Control of standing and gait using electrical stimulation: Influence of muscle model complexity on control strategy

Research output: Contribution to journalArticlepeer-review

22 Scopus citations


The human body is a multiple-link, unstable inverted pendulum and remains upright only through central nervous system (CNS) motor control programs acting through neuromuscular system actuators. The control problem is to provide reliable, static balance while standing and dynamic balance and trajectory tracking while walking. This chapter presents three approaches to control standing and gait in paraplegics through functional electrical stimulation. The approaches differ in their requirements for modeling the muscle actuator. The first approach describes a detailed muscle model and presents methods for the rapid experimental parameterization of the model. The second requires a less detailed model and knowledge of model error bounds to design advanced, nonlinear controllers that guarantee stability. The third approach needs no muscle model, because it controls limb trajectories through combining stimulation with an orthosis containing controllable friction brakes at the joints. Future clinical systems may use one or a combination of these approaches to restore useful function.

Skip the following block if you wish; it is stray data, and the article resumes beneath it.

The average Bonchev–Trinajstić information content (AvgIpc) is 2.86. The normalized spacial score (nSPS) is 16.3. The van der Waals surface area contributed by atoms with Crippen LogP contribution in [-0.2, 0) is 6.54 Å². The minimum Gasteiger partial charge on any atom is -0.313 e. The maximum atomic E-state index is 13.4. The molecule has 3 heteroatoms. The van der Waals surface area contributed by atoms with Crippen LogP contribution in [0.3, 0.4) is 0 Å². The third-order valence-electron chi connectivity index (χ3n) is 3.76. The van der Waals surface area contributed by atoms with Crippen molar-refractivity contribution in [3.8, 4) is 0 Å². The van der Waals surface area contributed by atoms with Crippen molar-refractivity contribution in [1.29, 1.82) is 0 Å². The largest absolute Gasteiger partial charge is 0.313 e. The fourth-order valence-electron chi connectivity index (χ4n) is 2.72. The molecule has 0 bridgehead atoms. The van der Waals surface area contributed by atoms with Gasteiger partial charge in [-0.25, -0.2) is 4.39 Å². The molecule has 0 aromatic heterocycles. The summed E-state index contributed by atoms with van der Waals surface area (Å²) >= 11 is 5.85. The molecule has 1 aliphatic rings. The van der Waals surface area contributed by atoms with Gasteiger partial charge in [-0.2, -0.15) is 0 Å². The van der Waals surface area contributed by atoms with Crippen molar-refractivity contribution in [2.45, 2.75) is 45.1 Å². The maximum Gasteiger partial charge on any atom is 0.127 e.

Original languageEnglish (US)
Pages (from-to)369-381
Number of pages13
JournalProgress in Brain Research
Issue numberC
StatePublished - Jan 1 1993

Bibliographical note

Funding Information:
This work was supported by the Whitaker Foundation, the Whitaker Health Sciences Fund, the W.M. Keck Foundation, and by BRSG 2 SO7 RR07047-23 awarded by the Biomedical Research Support Grant Program, Division of Research Resources, National Institutes of Health. Simulations and experiments were performed in the Eric P. and Evelyn E. Newman Laboratory for Biomechanics and Human Rehabilitation at MIT, in the Whitaker College at MIT, and in the West Roxbury Veterans Administration Medical Center, West Roxbury, Massachusetts. Significant contributions were made by MIT graduate students Karen Palmer, Jeffrey Hausdorff, Karon Maclean, Daniel DiLorenzo and Richard Willis.


  • Functional neuromuscular stimulation
  • Human muscle models
  • Muscle force


Dive into the research topics of 'Control of standing and gait using electrical stimulation: Influence of muscle model complexity on control strategy'. Together they form a unique fingerprint.

Cite this